Given that I can only handle 3-dimensional mechanics when I’m in a dynamics classroom, as others flocked to the ping pong table, I stuck to the relatively less embarrassing realm of foosball. Still, I am quite terrible at all games, due to a lifetime of never winning against my brother (also a Tech student and ultra-competitive). I still managed a surprising number of points scored for the other team by my own goalie, but I chock that up to the frantic thrashing.

With my camera identifying me as a member of the media, I made a few connections with members of the BDE who wanted my photos, and got a bit of an inside look into future events. With the mix of personalities here at GTL, the board seems to be following a brilliantly varied trend, but I’ll let them reveal the coming surprises. For this event, free food, games, and danceable music formulated a lively atmosphere that continued on an hour past the intended end time of the event. In contrast, a presentation on four itineraries for visiting Berlin by a student who lives in the city, added an informative spin that led me to book an Airbnb promptly after.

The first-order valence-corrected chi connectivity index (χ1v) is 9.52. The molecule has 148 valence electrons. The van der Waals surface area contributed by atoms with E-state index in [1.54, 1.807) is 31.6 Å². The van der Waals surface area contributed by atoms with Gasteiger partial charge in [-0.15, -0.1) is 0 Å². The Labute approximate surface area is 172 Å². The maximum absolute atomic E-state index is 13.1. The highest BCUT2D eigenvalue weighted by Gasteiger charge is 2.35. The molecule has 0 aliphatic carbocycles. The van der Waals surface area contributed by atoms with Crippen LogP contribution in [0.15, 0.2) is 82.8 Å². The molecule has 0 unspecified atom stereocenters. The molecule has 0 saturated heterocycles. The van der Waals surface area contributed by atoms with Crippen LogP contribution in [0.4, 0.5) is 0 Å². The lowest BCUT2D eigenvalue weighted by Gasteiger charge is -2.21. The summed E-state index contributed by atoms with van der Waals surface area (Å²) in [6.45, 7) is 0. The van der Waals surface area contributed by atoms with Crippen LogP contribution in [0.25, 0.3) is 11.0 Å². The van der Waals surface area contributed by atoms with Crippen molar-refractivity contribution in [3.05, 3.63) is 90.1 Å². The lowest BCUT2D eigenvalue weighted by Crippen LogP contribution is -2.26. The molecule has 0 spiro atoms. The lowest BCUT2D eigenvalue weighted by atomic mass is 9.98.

The evening was given direction by a ping pong tournament building in the background. As the matches passed, it grew to become the center of attention for everyone, whether winner, loser, or unaffiliated. Not for the likes of I, who habitually misses while serving and once accidentally referred to the sport as “ping pong ball,” this event was the culmination of weeks of practice in the lounge and seemed, for some, to represent something greater. Going into the experience with
little knowledge of the sport, I thrived on the spirit of the crowd. The excitement was palpable. I found myself choosing favorites, and anticipating certain prodigious matches with the athletic contortions of the most dedicated.

It’s hard not to be hyped when competitors are lunging and projectiles are flying.